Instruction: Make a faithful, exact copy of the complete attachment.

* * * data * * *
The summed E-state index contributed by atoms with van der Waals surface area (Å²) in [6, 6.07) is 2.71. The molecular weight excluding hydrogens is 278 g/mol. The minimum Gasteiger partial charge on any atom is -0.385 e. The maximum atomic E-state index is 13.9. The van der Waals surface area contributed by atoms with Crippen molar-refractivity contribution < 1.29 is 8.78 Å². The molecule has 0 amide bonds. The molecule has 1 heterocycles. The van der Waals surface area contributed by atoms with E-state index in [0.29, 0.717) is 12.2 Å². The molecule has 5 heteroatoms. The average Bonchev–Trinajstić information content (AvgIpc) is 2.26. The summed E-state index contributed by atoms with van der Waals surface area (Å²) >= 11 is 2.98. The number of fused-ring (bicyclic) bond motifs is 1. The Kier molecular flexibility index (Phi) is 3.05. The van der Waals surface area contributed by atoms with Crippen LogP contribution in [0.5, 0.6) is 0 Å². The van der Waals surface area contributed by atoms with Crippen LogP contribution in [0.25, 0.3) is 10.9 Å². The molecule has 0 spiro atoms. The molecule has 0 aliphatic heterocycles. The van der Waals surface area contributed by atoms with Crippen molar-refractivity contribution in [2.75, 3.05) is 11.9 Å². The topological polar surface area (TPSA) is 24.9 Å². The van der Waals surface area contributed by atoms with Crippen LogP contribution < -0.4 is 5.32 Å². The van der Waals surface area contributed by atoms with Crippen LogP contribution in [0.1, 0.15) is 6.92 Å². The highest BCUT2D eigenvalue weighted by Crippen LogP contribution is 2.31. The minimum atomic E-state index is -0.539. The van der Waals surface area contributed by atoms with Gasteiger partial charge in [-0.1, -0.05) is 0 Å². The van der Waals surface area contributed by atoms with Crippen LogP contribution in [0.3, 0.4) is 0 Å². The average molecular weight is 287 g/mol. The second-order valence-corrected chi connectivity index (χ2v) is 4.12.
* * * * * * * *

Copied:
The summed E-state index contributed by atoms with van der Waals surface area (Å²) in [6, 6.07) is 2.71. The molecular weight excluding hydrogens is 278 g/mol. The minimum Gasteiger partial charge on any atom is -0.385 e. The maximum atomic E-state index is 13.9. The van der Waals surface area contributed by atoms with Crippen molar-refractivity contribution < 1.29 is 8.78 Å². The molecule has 0 amide bonds. The molecule has 1 heterocycles. The van der Waals surface area contributed by atoms with E-state index in [0.29, 0.717) is 12.2 Å². The molecule has 5 heteroatoms. The average Bonchev–Trinajstić information content (AvgIpc) is 2.26. The summed E-state index contributed by atoms with van der Waals surface area (Å²) >= 11 is 2.98. The number of fused-ring (bicyclic) bond motifs is 1. The Kier molecular flexibility index (Phi) is 3.05. The van der Waals surface area contributed by atoms with Crippen LogP contribution in [0.5, 0.6) is 0 Å². The van der Waals surface area contributed by atoms with Crippen LogP contribution in [0.25, 0.3) is 10.9 Å². The molecule has 0 spiro atoms. The molecule has 0 aliphatic heterocycles. The van der Waals surface area contributed by atoms with Crippen molar-refractivity contribution in [2.75, 3.05) is 11.9 Å². The topological polar surface area (TPSA) is 24.9 Å². The van der Waals surface area contributed by atoms with Crippen LogP contribution < -0.4 is 5.32 Å². The van der Waals surface area contributed by atoms with Crippen LogP contribution in [0.1, 0.15) is 6.92 Å². The highest BCUT2D eigenvalue weighted by Crippen LogP contribution is 2.31. The minimum atomic E-state index is -0.539. The van der Waals surface area contributed by atoms with Gasteiger partial charge in [-0.1, -0.05) is 0 Å². The van der Waals surface area contributed by atoms with Crippen LogP contribution in [0.3, 0.4) is 0 Å². The average molecular weight is 287 g/mol. The second-order valence-corrected chi connectivity index (χ2v) is 4.12.